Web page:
Sunday, March 17, 2013

Schools in France

We often get asked by our guests what education is like in France, and how it is different from where they live.  Now that between them our boys have experienced all levels of French education from ‘petit section’ (first year of nursery school) through to university, I thought I would describe the system of state school here.  This is very much our personal experience and I understand that school hours/systems may be slightly different throughout France, but hopefully this will give you an idea.

Compulsory education in France begins at age 6.  However, all children from age 3 are guaranteed a free nursery school place and so most children start earlier than 6, albeit maybe on a part-time basis.  The 3 years of nursery school are called petit, moyen and grand sections and emphasis is on learning through play.  School hours are from 9.00am to 4.30pm four days a week, with an hour and a half break for lunch (at this age, certainly here in a rural area, most children go home for lunch).  In petit section, Max and his classmates all went to a little dormitory after lunch for a sleep.

Primary school runs for 5 years, to age 11.  The hours are the same and still 4 days a week; here our boys had Wednesdays off.  Starting from 2013 or 2014, this is being changed to 4 1/2 days, to include Wednesday mornings.  Emphasis at primary age is on learning the basics - lots of French grammar and conjugation - plus the introduction of science, history/geography (one subject), art, music, English, computer studies and sport.  At our boys’ school desks are arranged in rows facing the blackboard and work is in the main done individually with little talking (too much and you are moved to a desk by the teacher - we know this from experience...!).  The children are tested  often, at the end of each 'module' and in all subjects (including sport).

Collège (senior school) comes next; 4 years of study with everyone following the same syllabus and subjects.  School hours are now 8.30am to 5.00pm four days a week, plus 8.30 to 12.30 on Wednesdays, all still with a 90 minute lunch break.  At our boys' college there were also lots of lunchtime clubs - Adam was involved in a cinema club which produced a film at the end of the year, and Max's rugby team recently came 2nd in the regional competition.  Constant testing continues through collège, culminating in the Brevet exam - French, Maths, History/Geography, plus an English oral exam and computer skills testing.

After collège, students have a choice – the main options being academic or vocational Baccalaureats, or other vocational qualifications intended to lead to a specific career or work.  We only have experience of the academic Bac – which for Adam (having chosen the science stream) involved studying French, maths, physics/chemistry, biology, history/geography, English, German, sport and , in the final year, philosophy.  Study was for 3 years, school hours 8.00am to 6.00pm four days a week and 8.00am to 1.00pm Wednesdays.  Still the same constant testing and a final exam in all subjects – to pass you have to gain an average over all subjects of at least 10/20.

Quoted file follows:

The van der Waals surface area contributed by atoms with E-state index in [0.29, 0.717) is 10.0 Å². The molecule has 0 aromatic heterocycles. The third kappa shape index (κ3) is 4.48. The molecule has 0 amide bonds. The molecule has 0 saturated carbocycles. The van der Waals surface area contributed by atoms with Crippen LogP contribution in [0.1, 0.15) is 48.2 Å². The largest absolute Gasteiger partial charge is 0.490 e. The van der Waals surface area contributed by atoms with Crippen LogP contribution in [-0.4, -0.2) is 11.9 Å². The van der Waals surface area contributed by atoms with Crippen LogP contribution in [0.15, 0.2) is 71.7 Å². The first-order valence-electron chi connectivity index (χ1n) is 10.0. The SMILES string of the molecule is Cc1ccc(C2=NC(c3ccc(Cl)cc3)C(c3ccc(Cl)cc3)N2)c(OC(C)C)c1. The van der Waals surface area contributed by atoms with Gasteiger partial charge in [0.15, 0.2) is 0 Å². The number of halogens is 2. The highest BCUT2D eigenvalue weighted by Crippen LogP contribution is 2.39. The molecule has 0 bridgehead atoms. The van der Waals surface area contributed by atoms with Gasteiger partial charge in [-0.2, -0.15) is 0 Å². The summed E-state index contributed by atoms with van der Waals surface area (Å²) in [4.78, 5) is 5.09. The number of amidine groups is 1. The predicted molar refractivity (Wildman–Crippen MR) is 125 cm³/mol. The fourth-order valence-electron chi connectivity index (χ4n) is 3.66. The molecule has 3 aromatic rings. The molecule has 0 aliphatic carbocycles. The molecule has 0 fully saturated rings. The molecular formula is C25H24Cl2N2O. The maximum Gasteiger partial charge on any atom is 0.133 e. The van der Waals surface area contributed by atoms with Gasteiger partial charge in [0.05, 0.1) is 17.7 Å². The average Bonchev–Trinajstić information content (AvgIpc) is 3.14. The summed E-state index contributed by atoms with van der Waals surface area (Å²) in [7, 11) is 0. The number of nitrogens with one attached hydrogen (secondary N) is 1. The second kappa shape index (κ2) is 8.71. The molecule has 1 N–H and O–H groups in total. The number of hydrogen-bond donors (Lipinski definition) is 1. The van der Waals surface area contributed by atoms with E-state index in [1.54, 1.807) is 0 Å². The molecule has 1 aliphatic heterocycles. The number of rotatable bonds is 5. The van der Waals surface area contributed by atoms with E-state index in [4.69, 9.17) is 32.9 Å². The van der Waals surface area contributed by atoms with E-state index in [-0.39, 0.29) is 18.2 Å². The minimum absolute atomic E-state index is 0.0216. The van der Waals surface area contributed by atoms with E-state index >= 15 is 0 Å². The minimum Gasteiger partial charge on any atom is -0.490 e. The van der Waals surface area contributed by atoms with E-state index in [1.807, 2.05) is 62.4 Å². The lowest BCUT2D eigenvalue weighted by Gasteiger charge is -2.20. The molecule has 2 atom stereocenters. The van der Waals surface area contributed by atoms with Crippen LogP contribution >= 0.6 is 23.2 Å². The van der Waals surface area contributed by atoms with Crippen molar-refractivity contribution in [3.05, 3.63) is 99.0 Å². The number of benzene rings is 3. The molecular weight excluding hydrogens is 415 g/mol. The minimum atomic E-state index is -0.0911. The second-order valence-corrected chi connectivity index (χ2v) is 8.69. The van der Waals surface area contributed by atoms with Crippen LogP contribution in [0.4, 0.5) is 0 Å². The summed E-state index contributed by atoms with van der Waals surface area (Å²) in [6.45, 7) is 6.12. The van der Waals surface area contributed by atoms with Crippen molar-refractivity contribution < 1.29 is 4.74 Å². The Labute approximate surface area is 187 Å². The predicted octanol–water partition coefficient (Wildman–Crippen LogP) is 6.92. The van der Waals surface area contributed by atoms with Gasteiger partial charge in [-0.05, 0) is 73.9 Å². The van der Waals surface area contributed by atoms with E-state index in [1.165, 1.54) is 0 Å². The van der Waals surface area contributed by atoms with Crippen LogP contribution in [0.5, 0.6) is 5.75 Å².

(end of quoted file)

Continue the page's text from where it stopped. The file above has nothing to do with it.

Whilst the vocational study route often leads to a job (or job hunt these days) at the end - although students can of course opt for further studies – an academic Bac is seen as a stepping stone to further studies only, usually a minimum of 3 years.  Again there is a choice of route – for those students with a clear idea of their future career this is often at a specific ‘school’ (engineering, medical, business, law); otherwise the route is university.  For this latter the entry requirement is a pass at Bac; for the other options there is usually a more selective process which can include Lycée (high school) results, an entrance exam and/or an interview.  Interestingly, for medical school only a Bac pass is needed; halfway through the first year there is an exam process and failure at this means you leave medical school immediately.

Most students at this level choose a school or university close to home and many travel daily to their studies whilst living at home.  On site campus accommodation is rare so students wishing to live away from home usually have a privately rented apartment (studio/bed-sit/cupboard with a bed and toilet!!).

After a 3 year ‘licence’ (degree) students can enter a job at certain prescribed levels; further study (masters or the equivalent) opens opportunities at a higher level (and the chance to progress further).  This prescribed system of linking qualifications so closely with career progression  - as opposed to experience or aptitude - means that many years of study ‘post-Bac’ are common; jobs are usually advertised with qualifications stated as Bac+ a number – representing the number of years study beyond the age of 18 – and Bac+5 or more is pretty common.  So the fact that state university is (for the moment) free tuition-wise is a big bonus for those of us just setting off on this stage of our childrens’ education!

Whether the French system is better, worse or just different from the UK is impossible to quantify; Adam was 8 when we moved here so really we have only experienced the French system.  They do of course have the benefit of being bilingual and, to some extent, of experiencing both cultures.  How much of a benefit that is to them in adult life, only time will tell…but its all part of the adventure.